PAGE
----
Recently, my SSD started failing. That's a usual fact with SSD and I was prepared for it, or I thought I was. I got a replacement Intel SSD from amazon which was advertised as 240GB rather than 256GB. I originally thought that this was due to formatting (GiB vs GB) but it turns out it is actually smaller.

I put in the Macbook Pro, launched Internet Recovery (boot with cmd-R) and selected "restore from time machine". Unfortunately, the system complained that my destination drive didn't have enough space.

I embarked upon a day-long quest to start to remove things that bloated the Time Machine backup, for example, backups of Google Chrome (which I can download), and my iPhoto Library (which I have backed-up elsewhere too). I was too distracted by this painful procedure to realise that nothing I did had any effect - the restore system always complained about the target disk being smaller.

Given that it didn't spend a huge amount of time calculating the actual size of the backups, I felt that the size information was stored somewhere and wasn't updated. In now obvious retrospect, I used the xattr utility to examine the metadata of various things on the TimeMachine backups. Lo and behold:

orestis-edm-mini:swarthy sor$ xattr -l 2012-11-19-004303/M4_256/
com.apple.backupd.SnapshotVolumeFSEventStoreUUID:
00000000  45 41 39 39 45 39 38 44 2D 39 34 44 41 2D 34 34  |EA99E98D-94DA-44|
00000010  38 46 2D 42 34 37 42 2D 44 33 31 38 30 36 36 33  |8F-B47B-D3180663|
00000020  45 33 46 38 00                                   |E3F8.|
00000025
com.apple.backupd.SnapshotVolumeLastFSEventID:
00000000  35 33 31 30 36 34 35 39 00                       |53106459.|
00000009
com.apple.backupd.SnapshotVolumeUUID:
00000000  33 37 33 31 35 37 46 43 2D 33 45 43 39 2D 33 38  |373157FC-3EC9-38|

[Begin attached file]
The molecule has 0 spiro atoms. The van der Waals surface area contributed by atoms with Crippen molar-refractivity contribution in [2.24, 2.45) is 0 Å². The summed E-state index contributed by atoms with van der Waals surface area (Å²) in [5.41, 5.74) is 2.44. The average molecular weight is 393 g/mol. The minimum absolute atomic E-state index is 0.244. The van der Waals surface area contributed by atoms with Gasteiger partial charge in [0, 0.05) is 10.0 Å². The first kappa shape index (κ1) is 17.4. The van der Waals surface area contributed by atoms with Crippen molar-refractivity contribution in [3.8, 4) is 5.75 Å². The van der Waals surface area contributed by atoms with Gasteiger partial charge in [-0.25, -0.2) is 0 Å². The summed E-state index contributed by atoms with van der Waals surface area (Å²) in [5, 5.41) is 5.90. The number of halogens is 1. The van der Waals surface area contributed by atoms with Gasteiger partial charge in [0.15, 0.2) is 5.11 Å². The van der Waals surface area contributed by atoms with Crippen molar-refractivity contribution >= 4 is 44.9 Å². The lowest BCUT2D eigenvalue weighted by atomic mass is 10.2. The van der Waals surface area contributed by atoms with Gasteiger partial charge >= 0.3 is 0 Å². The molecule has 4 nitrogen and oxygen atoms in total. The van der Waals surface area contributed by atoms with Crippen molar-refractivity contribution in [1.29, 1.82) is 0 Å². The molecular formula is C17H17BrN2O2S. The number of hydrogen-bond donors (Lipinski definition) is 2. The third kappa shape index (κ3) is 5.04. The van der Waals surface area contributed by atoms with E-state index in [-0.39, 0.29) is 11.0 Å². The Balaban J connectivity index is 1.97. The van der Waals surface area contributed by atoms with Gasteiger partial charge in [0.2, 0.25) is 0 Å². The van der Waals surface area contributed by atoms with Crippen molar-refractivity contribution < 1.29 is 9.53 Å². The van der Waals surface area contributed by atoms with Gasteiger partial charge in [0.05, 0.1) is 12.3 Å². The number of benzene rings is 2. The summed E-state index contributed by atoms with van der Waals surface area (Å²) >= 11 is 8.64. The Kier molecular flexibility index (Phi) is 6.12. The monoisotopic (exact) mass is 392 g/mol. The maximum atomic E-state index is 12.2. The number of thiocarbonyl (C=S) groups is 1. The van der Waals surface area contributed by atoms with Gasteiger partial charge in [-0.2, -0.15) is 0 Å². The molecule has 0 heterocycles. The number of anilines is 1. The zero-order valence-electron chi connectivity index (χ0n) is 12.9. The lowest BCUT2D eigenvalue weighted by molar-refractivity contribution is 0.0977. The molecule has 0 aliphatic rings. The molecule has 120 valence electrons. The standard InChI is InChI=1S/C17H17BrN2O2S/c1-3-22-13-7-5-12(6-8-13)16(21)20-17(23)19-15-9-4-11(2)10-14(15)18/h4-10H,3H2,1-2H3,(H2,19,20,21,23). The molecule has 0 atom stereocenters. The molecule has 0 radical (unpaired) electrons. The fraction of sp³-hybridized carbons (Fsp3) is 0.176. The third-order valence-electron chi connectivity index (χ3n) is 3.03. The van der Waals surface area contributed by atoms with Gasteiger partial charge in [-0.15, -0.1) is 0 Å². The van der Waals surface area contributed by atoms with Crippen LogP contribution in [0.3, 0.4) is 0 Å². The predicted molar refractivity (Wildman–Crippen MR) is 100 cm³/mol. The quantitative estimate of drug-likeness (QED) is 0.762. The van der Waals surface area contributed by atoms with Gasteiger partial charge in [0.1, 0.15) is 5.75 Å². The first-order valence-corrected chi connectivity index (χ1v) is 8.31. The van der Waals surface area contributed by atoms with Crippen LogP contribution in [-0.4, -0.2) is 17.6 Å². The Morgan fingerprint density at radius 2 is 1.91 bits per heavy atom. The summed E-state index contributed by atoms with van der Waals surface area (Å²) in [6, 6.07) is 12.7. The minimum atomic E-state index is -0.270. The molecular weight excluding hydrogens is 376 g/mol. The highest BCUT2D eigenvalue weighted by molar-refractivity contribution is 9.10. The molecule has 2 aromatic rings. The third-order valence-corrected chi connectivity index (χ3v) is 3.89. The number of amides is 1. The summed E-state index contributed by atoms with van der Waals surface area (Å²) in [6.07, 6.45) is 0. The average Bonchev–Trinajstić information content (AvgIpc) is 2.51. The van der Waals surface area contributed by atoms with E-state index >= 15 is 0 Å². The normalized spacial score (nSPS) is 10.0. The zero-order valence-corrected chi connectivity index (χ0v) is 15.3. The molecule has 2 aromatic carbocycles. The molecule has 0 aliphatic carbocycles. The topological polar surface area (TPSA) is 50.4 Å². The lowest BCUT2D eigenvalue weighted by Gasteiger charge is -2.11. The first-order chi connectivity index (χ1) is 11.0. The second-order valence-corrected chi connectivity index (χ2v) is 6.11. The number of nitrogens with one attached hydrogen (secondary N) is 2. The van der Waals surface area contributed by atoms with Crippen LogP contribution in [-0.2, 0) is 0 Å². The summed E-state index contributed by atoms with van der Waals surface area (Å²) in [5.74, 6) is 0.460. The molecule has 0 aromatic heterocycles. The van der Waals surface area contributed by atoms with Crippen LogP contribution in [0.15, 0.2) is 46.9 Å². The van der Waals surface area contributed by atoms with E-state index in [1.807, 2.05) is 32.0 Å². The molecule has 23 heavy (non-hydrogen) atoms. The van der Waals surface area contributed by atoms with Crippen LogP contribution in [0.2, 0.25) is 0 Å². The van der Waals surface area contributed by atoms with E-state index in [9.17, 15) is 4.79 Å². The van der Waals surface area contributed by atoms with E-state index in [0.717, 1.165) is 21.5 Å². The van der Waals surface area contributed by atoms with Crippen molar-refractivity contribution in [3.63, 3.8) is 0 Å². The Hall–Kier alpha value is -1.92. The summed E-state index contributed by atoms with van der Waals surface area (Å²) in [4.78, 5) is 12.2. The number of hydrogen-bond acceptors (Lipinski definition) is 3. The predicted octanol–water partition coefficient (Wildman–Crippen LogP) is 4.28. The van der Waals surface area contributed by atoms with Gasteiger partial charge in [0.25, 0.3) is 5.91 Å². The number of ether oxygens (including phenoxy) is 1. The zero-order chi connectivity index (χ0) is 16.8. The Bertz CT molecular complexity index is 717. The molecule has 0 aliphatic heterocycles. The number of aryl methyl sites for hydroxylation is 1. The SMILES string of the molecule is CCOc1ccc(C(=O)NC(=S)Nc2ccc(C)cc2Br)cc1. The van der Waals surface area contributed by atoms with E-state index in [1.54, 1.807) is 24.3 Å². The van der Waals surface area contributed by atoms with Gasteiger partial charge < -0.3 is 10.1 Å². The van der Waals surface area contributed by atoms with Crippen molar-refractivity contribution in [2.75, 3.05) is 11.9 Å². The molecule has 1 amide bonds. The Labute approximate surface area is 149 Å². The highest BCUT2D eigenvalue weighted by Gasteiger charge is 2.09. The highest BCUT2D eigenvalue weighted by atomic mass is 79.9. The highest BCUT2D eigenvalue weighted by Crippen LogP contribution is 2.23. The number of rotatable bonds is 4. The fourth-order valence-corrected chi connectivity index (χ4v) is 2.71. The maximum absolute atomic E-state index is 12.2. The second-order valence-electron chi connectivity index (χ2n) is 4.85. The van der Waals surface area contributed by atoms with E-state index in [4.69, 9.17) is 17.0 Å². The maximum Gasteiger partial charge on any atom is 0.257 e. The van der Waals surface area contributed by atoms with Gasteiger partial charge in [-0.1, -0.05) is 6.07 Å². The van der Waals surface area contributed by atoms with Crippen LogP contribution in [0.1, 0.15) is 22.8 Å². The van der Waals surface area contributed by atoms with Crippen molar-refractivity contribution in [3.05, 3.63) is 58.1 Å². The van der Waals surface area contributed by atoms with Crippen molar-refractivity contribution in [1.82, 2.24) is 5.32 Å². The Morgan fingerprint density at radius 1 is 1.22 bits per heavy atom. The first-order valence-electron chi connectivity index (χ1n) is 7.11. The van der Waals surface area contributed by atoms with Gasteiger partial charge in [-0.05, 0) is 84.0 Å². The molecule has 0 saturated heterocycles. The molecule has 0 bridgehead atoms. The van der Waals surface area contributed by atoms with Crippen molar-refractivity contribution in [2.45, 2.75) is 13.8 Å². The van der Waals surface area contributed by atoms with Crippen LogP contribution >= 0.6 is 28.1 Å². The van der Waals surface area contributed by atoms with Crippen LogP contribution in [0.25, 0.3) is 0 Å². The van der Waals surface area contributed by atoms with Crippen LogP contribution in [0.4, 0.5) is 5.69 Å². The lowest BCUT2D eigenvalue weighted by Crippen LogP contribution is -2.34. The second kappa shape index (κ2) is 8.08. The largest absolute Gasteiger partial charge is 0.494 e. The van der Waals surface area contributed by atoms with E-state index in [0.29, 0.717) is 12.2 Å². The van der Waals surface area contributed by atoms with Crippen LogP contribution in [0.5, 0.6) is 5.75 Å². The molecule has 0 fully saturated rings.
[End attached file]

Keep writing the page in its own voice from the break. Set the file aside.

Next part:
00000010  42 32 2D 38 43 35 41 2D 45 33 45 42 31 43 33 32  |B2-8C5A-E3EB1C32|
00000020  42 38 34 35 00                                   |B845.|
00000025
com.apple.backupd.VolumeBytesUsed: 232715759616
com.apple.backupd.VolumeIsCaseSensitive: 0
com.apple.metadata:_kTimeMachineNewestSnapshot:
00000000  62 70 6C 69 73 74 30 30 33 41 B6 59 AA 07 00 00  |bplist003A.Y....|
00000010  00 08 00 00 00 00 00 00 01 01 00 00 00 00 00 00  |................|
00000020  00 01 00 00 00 00 00 00 00 00 00 00 00 00 00 00  |................|
00000030  00 11                                            |..|
00000032
com.apple.metadata:_kTimeMachineOldestSnapshot:
00000000  62 70 6C 69 73 74 30 30 33 41 B6 59 A9 3B 00 00  |bplist003A.Y.;..|
00000010  00 08 00 00 00 00 00 00 01 01 00 00 00 00 00 00  |................|
00000020  00 01 00 00 00 00 00 00 00 00 00 00 00 00 00 00  |................|
00000030  00 11                                            |..|
00000032

Among other things, there's an obvious "VolumeBytesUsed", that obviously isn't being updated when I trimmed down various files from inside the TimeMachine interface. After issuing xattr -w com.apple.backupd.VolumeBytesUsed 219637221376 2012-12-10-142137/M4_256/, the restore interface happily accepted my latest backup. It's now restoring the backup as we speak, and I will update this post once I see some results.

In conclusion, I really need to have a bootable SuperDuper backup to streamline this kind of restore. On the other hand, if an SSD drive starts failing, and it silently corrupts data, can we even trust backups?

December 13, 2012, 9:39 a.m. More (532 words) 1 comment Feed
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Comment by Pol , 1 year, 9 months ago :

I am having a similar problem, did you finally succeed?


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